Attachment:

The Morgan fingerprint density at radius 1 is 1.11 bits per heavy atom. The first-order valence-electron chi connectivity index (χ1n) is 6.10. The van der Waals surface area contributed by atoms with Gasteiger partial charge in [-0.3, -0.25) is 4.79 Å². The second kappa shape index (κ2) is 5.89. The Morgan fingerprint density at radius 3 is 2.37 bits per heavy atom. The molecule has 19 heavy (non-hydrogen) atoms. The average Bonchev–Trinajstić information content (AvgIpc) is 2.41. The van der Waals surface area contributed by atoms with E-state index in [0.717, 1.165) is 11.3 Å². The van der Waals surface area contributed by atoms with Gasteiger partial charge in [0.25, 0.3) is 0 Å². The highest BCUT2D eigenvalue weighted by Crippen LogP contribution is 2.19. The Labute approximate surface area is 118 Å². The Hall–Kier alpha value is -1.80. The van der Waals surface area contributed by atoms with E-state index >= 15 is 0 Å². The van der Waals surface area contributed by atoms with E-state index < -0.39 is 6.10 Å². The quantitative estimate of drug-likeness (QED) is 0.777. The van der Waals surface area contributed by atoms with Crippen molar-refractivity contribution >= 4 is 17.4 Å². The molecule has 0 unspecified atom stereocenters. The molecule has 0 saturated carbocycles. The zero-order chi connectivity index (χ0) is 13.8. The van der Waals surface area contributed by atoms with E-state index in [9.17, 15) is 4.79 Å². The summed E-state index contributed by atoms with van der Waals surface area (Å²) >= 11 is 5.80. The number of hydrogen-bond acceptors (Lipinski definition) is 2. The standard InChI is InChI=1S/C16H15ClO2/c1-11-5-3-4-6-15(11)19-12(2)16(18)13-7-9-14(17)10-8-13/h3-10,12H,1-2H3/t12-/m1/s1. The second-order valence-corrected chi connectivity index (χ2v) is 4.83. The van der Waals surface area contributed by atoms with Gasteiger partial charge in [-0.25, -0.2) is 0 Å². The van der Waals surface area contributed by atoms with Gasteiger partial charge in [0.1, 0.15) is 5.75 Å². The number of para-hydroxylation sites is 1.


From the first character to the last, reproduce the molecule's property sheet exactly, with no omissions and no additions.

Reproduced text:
The Morgan fingerprint density at radius 1 is 1.11 bits per heavy atom. The first-order valence-electron chi connectivity index (χ1n) is 6.10. The van der Waals surface area contributed by atoms with Gasteiger partial charge in [-0.3, -0.25) is 4.79 Å². The second kappa shape index (κ2) is 5.89. The Morgan fingerprint density at radius 3 is 2.37 bits per heavy atom. The molecule has 19 heavy (non-hydrogen) atoms. The average Bonchev–Trinajstić information content (AvgIpc) is 2.41. The van der Waals surface area contributed by atoms with E-state index in [0.717, 1.165) is 11.3 Å². The van der Waals surface area contributed by atoms with Gasteiger partial charge in [0.25, 0.3) is 0 Å². The highest BCUT2D eigenvalue weighted by Crippen LogP contribution is 2.19. The Labute approximate surface area is 118 Å². The Hall–Kier alpha value is -1.80. The van der Waals surface area contributed by atoms with E-state index >= 15 is 0 Å². The van der Waals surface area contributed by atoms with E-state index < -0.39 is 6.10 Å². The quantitative estimate of drug-likeness (QED) is 0.777. The van der Waals surface area contributed by atoms with Crippen molar-refractivity contribution >= 4 is 17.4 Å². The molecule has 0 unspecified atom stereocenters. The molecule has 0 saturated carbocycles. The zero-order chi connectivity index (χ0) is 13.8. The van der Waals surface area contributed by atoms with E-state index in [9.17, 15) is 4.79 Å². The summed E-state index contributed by atoms with van der Waals surface area (Å²) >= 11 is 5.80. The number of hydrogen-bond acceptors (Lipinski definition) is 2. The standard InChI is InChI=1S/C16H15ClO2/c1-11-5-3-4-6-15(11)19-12(2)16(18)13-7-9-14(17)10-8-13/h3-10,12H,1-2H3/t12-/m1/s1. The second-order valence-corrected chi connectivity index (χ2v) is 4.83. The van der Waals surface area contributed by atoms with Gasteiger partial charge in [-0.25, -0.2) is 0 Å². The van der Waals surface area contributed by atoms with Gasteiger partial charge in [0.1, 0.15) is 5.75 Å². The number of para-hydroxylation sites is 1.